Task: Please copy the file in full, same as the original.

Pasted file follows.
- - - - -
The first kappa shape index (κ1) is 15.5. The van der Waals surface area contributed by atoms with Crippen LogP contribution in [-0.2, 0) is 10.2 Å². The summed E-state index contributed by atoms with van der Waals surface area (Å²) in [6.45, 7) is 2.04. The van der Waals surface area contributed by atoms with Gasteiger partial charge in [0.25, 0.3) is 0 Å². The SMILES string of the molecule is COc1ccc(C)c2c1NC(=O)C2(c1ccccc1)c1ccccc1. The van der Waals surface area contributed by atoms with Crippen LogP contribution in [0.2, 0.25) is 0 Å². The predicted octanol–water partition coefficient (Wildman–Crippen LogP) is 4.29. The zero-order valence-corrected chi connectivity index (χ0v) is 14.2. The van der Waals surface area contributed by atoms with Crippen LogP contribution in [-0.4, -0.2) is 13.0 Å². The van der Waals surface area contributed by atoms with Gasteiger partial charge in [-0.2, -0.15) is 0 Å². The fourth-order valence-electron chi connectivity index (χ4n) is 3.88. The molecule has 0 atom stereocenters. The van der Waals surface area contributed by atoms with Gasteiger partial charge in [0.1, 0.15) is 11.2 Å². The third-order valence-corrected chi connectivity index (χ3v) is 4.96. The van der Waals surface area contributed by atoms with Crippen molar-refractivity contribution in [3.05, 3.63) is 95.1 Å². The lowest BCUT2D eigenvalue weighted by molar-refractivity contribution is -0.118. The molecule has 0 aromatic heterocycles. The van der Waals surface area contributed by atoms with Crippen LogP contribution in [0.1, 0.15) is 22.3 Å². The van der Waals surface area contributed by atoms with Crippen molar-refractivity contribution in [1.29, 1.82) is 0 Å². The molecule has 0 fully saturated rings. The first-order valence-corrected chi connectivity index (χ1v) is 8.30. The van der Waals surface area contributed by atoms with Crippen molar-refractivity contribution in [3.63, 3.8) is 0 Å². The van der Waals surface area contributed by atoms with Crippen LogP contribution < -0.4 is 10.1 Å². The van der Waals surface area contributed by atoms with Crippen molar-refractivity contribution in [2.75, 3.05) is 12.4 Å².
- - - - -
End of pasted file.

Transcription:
The first kappa shape index (κ1) is 15.5. The van der Waals surface area contributed by atoms with Crippen LogP contribution in [-0.2, 0) is 10.2 Å². The summed E-state index contributed by atoms with van der Waals surface area (Å²) in [6.45, 7) is 2.04. The van der Waals surface area contributed by atoms with Gasteiger partial charge in [0.25, 0.3) is 0 Å². The SMILES string of the molecule is COc1ccc(C)c2c1NC(=O)C2(c1ccccc1)c1ccccc1. The van der Waals surface area contributed by atoms with Crippen LogP contribution in [0.2, 0.25) is 0 Å². The predicted octanol–water partition coefficient (Wildman–Crippen LogP) is 4.29. The zero-order valence-corrected chi connectivity index (χ0v) is 14.2. The van der Waals surface area contributed by atoms with Crippen LogP contribution in [-0.4, -0.2) is 13.0 Å². The van der Waals surface area contributed by atoms with Gasteiger partial charge in [-0.2, -0.15) is 0 Å². The fourth-order valence-electron chi connectivity index (χ4n) is 3.88. The molecule has 0 atom stereocenters. The van der Waals surface area contributed by atoms with Gasteiger partial charge in [0.1, 0.15) is 11.2 Å². The third-order valence-corrected chi connectivity index (χ3v) is 4.96. The van der Waals surface area contributed by atoms with Crippen molar-refractivity contribution in [3.05, 3.63) is 95.1 Å². The lowest BCUT2D eigenvalue weighted by molar-refractivity contribution is -0.118. The molecule has 0 aromatic heterocycles. The van der Waals surface area contributed by atoms with Crippen LogP contribution in [0.1, 0.15) is 22.3 Å². The van der Waals surface area contributed by atoms with Crippen molar-refractivity contribution in [1.29, 1.82) is 0 Å². The molecule has 0 fully saturated rings. The first-order valence-corrected chi connectivity index (χ1v) is 8.30. The van der Waals surface area contributed by atoms with Crippen molar-refractivity contribution in [3.63, 3.8) is 0 Å². The van der Waals surface area contributed by atoms with Crippen LogP contribution < -0.4 is 10.1 Å². The van der Waals surface area contributed by atoms with Crippen molar-refractivity contribution in [2.75, 3.05) is 12.4 Å².